HELP! What size fuse?

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HELP! What size fuse?

Postby sHoootR » Sun Jun 18, 2006 8:13 am

Getting started on my wiring. Just don't know how to pick fuse SIZE for each circuit..Any help greatly appreciated. Is there a simple formula for figuring fuse size? :?
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Postby GeorgeTelford » Sun Jun 18, 2006 8:30 am

Hi

You could make a serious study of fuseology or for the simple circuits in a tear select a fuse of only marginally higher ampage than that circuit will use max

ie lets say you have 2 16 Watt lights on one circuit, if both were switched on the current draw would be 2.6666r so a 5 Amp fuse would be ample. but in this situation you are only protecting the cable from overload so a 10 Amp would not be great problem.

with electronics the fuse will be specified (or even included!) but even so If you are running a length of cable to that device protect it with a fuse slightly over the max draw.

The above is really simplistic, but will generally cause you no problems.

If you want to understand a little more here is a basic fuseology link

http://www.circuitprotection.ca/fuseology.html
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Postby GeorgeTelford » Sun Jun 18, 2006 8:36 am

If you just wanted to get slightly more technical (here is a basic note I kept (it is from a webpage but I do not have the link)

Fuse Selection: In general fuse values should be selected so that the normal continuous circuit current is 75% of the fuse's value. So a 1 amp fuse should be selected for a circuit with a normal continuous current of 750mA. Fuses are rated for a ambient temperature rating of 25oC [ambient temperature around the fuse, not the room]. So under normal operating conditions a fuse should be de-rated 25% [normal current / .75] while operating at 25oC. Another rule of thumb to protect a circuit from excessive current is to select the fuse value for 125% [normal current x 1.25] over the normal circuit load. To protect against a direct short, select the fuse value as 150% above the normal circuit current. Fuse current is de-rated based on the fuse type and ambient temperature of the air. In general de-rate the current rating 5 to 10% per 10oC of temperature increase, check the manufacturer for derating information. Circuit designs having high in-rush or turn-on current may require the use of a 'slow-blow' fuse to allow the momentary current spike to pass with out blowing the fuse. Power supplies and motors are two devices that have large in-rush currents.
The voltage rating of the fuse does not indicate the operational voltage of the fuse. The voltage rating determines the maximum voltage that will not jump the gap between the elements after the fuse has already blown. So the fuse will operate at the rated voltage and any voltage below the rating.
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Postby Cutterpup » Sun Jun 18, 2006 11:14 am

George with all your knowledge of electricity you always state an answer only a college professor at the master’s level could understand. People ask simple question that are very similar in nature and want a simple answer. I have never read any of your answer that was simple.

In this last post once I got thru all your smarter than everybody else answer there it was use a fuse that is slightly larger rated capacity than the most power that you will use. I will never understand why with these simple trailers you have got to answer with an explanation that only confuses people and must cause you great pains from laughing so hard at the confusion that you caused.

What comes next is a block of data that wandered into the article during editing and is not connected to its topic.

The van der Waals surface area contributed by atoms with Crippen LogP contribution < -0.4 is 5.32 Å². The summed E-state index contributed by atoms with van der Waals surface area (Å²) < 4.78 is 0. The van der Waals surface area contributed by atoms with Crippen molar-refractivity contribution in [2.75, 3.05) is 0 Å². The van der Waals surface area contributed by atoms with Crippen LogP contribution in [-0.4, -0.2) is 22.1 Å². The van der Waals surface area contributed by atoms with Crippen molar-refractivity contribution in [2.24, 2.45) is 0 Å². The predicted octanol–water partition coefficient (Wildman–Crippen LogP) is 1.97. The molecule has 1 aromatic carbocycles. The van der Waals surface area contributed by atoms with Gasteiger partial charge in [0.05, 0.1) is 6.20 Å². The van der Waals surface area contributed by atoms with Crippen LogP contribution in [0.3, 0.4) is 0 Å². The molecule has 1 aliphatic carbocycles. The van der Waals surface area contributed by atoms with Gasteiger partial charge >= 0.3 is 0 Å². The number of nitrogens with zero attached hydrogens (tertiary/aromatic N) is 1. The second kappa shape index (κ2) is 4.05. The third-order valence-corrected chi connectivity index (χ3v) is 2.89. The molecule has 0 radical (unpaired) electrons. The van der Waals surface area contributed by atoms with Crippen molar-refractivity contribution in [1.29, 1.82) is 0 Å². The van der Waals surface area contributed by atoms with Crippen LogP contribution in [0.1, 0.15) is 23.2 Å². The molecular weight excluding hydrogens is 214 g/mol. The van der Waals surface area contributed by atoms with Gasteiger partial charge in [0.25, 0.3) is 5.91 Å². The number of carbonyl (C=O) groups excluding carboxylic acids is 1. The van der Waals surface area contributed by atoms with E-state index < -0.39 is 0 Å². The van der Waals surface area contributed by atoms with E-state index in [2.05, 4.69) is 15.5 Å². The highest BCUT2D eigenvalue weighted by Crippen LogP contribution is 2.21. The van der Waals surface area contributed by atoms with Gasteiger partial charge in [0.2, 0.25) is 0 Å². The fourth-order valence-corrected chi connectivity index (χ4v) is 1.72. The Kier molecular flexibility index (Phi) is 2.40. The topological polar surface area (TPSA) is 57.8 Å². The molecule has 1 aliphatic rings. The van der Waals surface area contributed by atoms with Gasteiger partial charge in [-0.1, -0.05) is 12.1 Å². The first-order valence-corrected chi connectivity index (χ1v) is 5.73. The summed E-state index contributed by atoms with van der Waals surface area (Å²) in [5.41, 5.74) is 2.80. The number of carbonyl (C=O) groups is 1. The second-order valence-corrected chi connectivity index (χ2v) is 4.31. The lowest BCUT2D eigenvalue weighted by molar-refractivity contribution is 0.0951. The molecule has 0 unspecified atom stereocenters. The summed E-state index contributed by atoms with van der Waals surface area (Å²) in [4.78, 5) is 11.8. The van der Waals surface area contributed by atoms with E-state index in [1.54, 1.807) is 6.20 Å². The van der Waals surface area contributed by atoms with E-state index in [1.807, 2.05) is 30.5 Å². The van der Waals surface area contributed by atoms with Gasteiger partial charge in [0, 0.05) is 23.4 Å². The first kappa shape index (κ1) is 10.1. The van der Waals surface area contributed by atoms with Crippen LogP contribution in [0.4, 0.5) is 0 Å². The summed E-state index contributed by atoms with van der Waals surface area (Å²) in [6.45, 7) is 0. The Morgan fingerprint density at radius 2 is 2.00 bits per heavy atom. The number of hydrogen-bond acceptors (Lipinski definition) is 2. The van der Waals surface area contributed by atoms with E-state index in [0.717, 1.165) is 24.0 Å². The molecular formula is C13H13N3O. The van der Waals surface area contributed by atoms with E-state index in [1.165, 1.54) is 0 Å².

:laughing1: :laughing1:

Really George simple answers are the best way to help us poor amatures. :scratchthinking: :scratchthinking:
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Postby Kevin A » Sun Jun 18, 2006 11:42 am

Cutterpup wrote:George with all your knowledge of electricity you always state an answer only a college professor at the master’s level could understand. People ask simple question that are very similar in nature and want a simple answer. I have never read any of your answer that was simple.

In this last post once I got thru all your smarter than everybody else answer there it was use a fuse that is slightly larger rated capacity than the most power that you will use. I will never understand why with these simple trailers you have got to answer with an explanation that only confuses people and must cause you great pains from laughing so hard at the confusion that you caused.
:laughing1: :laughing1:

Really George simple answers are the best way to help us poor amatures. :scratchthinking: :scratchthinking:
Dan

Dan,

To be fair to George, I think you missed a great post he made two posts above your's. He provided a basic answer to the fuse question and supplied a link to a more detailed basic explanation of fuseology for those who wish to delve further into the topic. Let's keep the conversations friendly and try to avoid goading fellow posters. :shake hands:
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Postby GeorgeTelford » Sun Jun 18, 2006 11:55 am

Hi Dan


Read my first answer again, it was simple and to the point and whats more it was not in the least bit rude either.

Only the subsequent posts gave more detail if anyone wanted to delve further.
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Postby Cutterpup » Sun Jun 18, 2006 12:23 pm

George I never said you were rude just your answers are just a bit over most people needs.

As for answering the question in the first post just what is a 2.6666r